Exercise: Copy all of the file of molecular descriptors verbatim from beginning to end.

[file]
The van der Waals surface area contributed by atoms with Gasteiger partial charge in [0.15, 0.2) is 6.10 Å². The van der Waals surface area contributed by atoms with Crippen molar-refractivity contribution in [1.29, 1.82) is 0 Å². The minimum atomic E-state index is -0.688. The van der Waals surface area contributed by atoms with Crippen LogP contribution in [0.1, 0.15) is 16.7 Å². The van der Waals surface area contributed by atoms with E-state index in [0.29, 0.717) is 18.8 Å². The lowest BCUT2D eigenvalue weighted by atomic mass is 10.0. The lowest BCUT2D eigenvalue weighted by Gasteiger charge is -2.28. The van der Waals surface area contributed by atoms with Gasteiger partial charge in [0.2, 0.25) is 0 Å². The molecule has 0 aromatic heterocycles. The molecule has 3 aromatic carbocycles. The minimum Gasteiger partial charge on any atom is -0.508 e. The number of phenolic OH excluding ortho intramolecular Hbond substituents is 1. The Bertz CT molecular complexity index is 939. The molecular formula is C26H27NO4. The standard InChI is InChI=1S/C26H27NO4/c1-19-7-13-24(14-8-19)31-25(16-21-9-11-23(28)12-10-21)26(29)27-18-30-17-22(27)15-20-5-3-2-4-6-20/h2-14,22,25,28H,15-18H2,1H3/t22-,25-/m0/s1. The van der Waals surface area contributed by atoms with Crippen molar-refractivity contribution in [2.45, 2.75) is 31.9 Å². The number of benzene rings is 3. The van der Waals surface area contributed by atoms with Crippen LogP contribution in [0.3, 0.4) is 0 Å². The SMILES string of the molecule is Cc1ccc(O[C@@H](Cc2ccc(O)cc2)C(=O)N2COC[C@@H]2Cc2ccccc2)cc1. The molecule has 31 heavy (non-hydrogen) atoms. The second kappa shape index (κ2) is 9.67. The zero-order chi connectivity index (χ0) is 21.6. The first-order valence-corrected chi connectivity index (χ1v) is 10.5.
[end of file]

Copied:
The van der Waals surface area contributed by atoms with Gasteiger partial charge in [0.15, 0.2) is 6.10 Å². The van der Waals surface area contributed by atoms with Crippen molar-refractivity contribution in [1.29, 1.82) is 0 Å². The minimum atomic E-state index is -0.688. The van der Waals surface area contributed by atoms with Crippen LogP contribution in [0.1, 0.15) is 16.7 Å². The van der Waals surface area contributed by atoms with E-state index in [0.29, 0.717) is 18.8 Å². The lowest BCUT2D eigenvalue weighted by atomic mass is 10.0. The lowest BCUT2D eigenvalue weighted by Gasteiger charge is -2.28. The van der Waals surface area contributed by atoms with Gasteiger partial charge in [0.2, 0.25) is 0 Å². The molecule has 0 aromatic heterocycles. The molecule has 3 aromatic carbocycles. The minimum Gasteiger partial charge on any atom is -0.508 e. The number of phenolic OH excluding ortho intramolecular Hbond substituents is 1. The Bertz CT molecular complexity index is 939. The molecular formula is C26H27NO4. The standard InChI is InChI=1S/C26H27NO4/c1-19-7-13-24(14-8-19)31-25(16-21-9-11-23(28)12-10-21)26(29)27-18-30-17-22(27)15-20-5-3-2-4-6-20/h2-14,22,25,28H,15-18H2,1H3/t22-,25-/m0/s1. The van der Waals surface area contributed by atoms with Crippen molar-refractivity contribution in [2.45, 2.75) is 31.9 Å². The number of benzene rings is 3. The van der Waals surface area contributed by atoms with Crippen LogP contribution in [0.3, 0.4) is 0 Å². The SMILES string of the molecule is Cc1ccc(O[C@@H](Cc2ccc(O)cc2)C(=O)N2COC[C@@H]2Cc2ccccc2)cc1. The molecule has 31 heavy (non-hydrogen) atoms. The second kappa shape index (κ2) is 9.67. The zero-order chi connectivity index (χ0) is 21.6. The first-order valence-corrected chi connectivity index (χ1v) is 10.5.